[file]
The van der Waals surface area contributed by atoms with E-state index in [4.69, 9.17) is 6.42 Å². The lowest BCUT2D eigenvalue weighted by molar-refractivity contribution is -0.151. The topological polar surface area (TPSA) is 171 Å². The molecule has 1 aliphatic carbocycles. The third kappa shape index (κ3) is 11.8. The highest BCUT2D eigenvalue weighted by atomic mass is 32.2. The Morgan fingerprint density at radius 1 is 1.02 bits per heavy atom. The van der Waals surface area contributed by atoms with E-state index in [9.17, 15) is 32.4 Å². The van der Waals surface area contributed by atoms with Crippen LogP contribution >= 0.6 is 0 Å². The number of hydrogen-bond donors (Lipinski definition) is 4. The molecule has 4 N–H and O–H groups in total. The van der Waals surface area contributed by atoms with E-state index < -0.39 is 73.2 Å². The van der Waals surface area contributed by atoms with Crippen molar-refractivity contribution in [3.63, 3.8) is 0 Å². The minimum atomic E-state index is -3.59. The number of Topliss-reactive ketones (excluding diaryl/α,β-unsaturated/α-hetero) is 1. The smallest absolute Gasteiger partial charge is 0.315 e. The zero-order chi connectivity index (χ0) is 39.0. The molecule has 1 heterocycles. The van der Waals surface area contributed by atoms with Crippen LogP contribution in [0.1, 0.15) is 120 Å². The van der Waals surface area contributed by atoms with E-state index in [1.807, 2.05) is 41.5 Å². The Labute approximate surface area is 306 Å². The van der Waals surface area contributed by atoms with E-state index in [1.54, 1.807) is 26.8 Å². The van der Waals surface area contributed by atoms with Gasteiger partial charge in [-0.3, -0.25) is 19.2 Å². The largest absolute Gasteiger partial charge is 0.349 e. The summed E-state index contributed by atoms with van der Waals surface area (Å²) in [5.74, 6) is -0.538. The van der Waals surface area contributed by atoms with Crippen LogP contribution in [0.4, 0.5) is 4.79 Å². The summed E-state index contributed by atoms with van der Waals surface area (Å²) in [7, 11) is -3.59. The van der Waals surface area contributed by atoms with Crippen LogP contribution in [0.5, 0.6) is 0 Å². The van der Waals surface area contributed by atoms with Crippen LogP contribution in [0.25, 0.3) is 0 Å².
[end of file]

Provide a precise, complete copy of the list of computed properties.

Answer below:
The van der Waals surface area contributed by atoms with E-state index in [4.69, 9.17) is 6.42 Å². The lowest BCUT2D eigenvalue weighted by molar-refractivity contribution is -0.151. The topological polar surface area (TPSA) is 171 Å². The molecule has 1 aliphatic carbocycles. The third kappa shape index (κ3) is 11.8. The highest BCUT2D eigenvalue weighted by atomic mass is 32.2. The Morgan fingerprint density at radius 1 is 1.02 bits per heavy atom. The van der Waals surface area contributed by atoms with E-state index in [9.17, 15) is 32.4 Å². The van der Waals surface area contributed by atoms with Crippen LogP contribution >= 0.6 is 0 Å². The number of hydrogen-bond donors (Lipinski definition) is 4. The molecule has 4 N–H and O–H groups in total. The van der Waals surface area contributed by atoms with E-state index < -0.39 is 73.2 Å². The van der Waals surface area contributed by atoms with Crippen molar-refractivity contribution in [3.63, 3.8) is 0 Å². The minimum atomic E-state index is -3.59. The number of Topliss-reactive ketones (excluding diaryl/α,β-unsaturated/α-hetero) is 1. The smallest absolute Gasteiger partial charge is 0.315 e. The zero-order chi connectivity index (χ0) is 39.0. The molecule has 1 heterocycles. The van der Waals surface area contributed by atoms with Crippen LogP contribution in [0.1, 0.15) is 120 Å². The van der Waals surface area contributed by atoms with E-state index in [1.807, 2.05) is 41.5 Å². The Labute approximate surface area is 306 Å². The van der Waals surface area contributed by atoms with E-state index in [1.54, 1.807) is 26.8 Å². The van der Waals surface area contributed by atoms with Gasteiger partial charge in [-0.3, -0.25) is 19.2 Å². The largest absolute Gasteiger partial charge is 0.349 e. The summed E-state index contributed by atoms with van der Waals surface area (Å²) in [5.74, 6) is -0.538. The van der Waals surface area contributed by atoms with Crippen LogP contribution in [0.4, 0.5) is 4.79 Å². The summed E-state index contributed by atoms with van der Waals surface area (Å²) in [7, 11) is -3.59. The van der Waals surface area contributed by atoms with Crippen LogP contribution in [0.5, 0.6) is 0 Å². The van der Waals surface area contributed by atoms with Crippen LogP contribution in [0.25, 0.3) is 0 Å².